10. Linda Boyden says:

    Despite the fact I wrote TODAY”S THE DAY on my calendar, I forgot to look at either it or this. Thanks, Susanna, for the nudge! Next, to ALL, of you, thank you for the comments/suggestions. I am long-winded but at least long-winded is an easy fix. Er, maybe. I am very grateful for so much help. It means a lot. I will stop now. No, really. Hugs!

  11. Susanna Leonard Hill says:

    You're so funny, Linda 🙂 And compared to me you are very succinct 🙂

    Linda Boyden wrote, in response to Susanna Leonard Hill:

    Despite the fact I wrote TODAY”S THE DAY on my calendar, I forgot to look at either it or this. Thanks, Susanna, for the nudge! Next, to ALL, of you, thank you for the comments/suggestions. I am long-winded but at least long-winded is an easy fix. Er, maybe. I am very grateful for so much help. It means a lot. I will stop now. No, really. Hugs!

    Link to comment
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  12. Vivian Kirkfield says:

    Not fair! Not fair! All three pitches need to go to Erin.:) I love all of them…but did vote for only one…but only because the poll won't let me vote for more.:) I can see all three as amazing picture books…I hope Sidney and Kim and Julie will all follow through and see their stories get published!
    Regarding Linda's pitch…oh yes…I would definitely read it! I haven't read all of the comments below…but glanced at Julie's and agree the pitch needs tightening. But the story is precious and timeless and I can't wait to find out what the kids do with the patched overalls. I love how the overalls create a bond between all of the siblings…and I love the multi-generational aspect of the book.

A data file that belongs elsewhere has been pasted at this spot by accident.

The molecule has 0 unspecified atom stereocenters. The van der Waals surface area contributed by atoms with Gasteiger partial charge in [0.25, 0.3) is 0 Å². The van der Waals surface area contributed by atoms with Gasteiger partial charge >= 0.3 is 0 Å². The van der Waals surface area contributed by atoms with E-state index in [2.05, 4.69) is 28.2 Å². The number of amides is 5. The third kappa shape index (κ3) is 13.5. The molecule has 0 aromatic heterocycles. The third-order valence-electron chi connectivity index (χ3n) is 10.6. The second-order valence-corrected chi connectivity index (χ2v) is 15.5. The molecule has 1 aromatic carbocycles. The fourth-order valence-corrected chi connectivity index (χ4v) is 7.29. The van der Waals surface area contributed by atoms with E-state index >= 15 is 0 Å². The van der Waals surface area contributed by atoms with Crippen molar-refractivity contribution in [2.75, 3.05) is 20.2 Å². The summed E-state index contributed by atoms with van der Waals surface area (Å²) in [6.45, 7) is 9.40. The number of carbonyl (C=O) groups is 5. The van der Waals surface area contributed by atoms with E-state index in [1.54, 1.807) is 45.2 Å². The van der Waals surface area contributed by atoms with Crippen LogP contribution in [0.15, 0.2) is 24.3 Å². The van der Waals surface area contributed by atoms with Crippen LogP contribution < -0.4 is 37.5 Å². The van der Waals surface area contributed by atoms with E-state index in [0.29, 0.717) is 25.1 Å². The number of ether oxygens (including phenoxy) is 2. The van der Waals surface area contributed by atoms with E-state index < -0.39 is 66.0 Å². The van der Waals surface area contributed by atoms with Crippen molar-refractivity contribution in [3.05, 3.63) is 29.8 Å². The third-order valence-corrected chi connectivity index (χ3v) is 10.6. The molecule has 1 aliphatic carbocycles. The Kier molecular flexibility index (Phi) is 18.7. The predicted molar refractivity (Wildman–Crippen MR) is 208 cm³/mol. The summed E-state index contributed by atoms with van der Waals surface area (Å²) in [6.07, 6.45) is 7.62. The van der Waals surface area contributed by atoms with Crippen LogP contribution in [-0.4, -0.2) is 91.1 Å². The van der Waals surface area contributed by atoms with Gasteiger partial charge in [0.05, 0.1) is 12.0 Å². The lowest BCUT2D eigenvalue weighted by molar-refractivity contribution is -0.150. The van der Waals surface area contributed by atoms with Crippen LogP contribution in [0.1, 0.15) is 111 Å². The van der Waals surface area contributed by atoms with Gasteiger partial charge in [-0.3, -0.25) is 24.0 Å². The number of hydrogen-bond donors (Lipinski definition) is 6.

And the cake was delicious, Susanna…I love your treats…they have no calories!

  13. Maria says:

    Ooh, I like the premise of this story. Reminds me a little of Joseph Had a Little Overcoat. I'm particularly intrigued that the overalls go through all the boys, and finally land with the (only?) girl.

    Like most of the comments, I'm a yes…but I think the pitch is too long. It's almost as if you're giving away *too* much of the story, and not just hooking the reader in. Trim, and then I'd love to see this again! Good luck!

  14. Carrie Finison says:

    Voted! It was tough, though.

    I think Linda's story sounds GREAT! I love the concept and would read it. I agree with others that the pitch needs to be shortened. The last sentence is great, but what comes earlier that is just too much information. Julie R-Z had some great suggestions, and I liked Patricia's 'stitch here and stitch there' idea.

    I also thought the title was a little confusing… not many people call bib overalls 'bibs,' which is so much more common for a baby's bib. Readers might think this is a book for babies when really it seems older. Maybe she could shorten the title to just “Good for Plenty” or “Good for Plenty Overalls”

  15. Stina Lindenblatt says:

    You lost me at the chocolately delight. Yum!

    I wouldn't read it. Wrong genre for me. I like Julie's rewrite. 🙂

  16. Linda Boyden says:

    Again, thanks so much for the frank and constructive suggestions. Many are now in my working Good for Plenty OVERALLS's ( thank you, Carrie F! Calling them BIBS is something I got from my Tennessee father, but an excellent point) working file.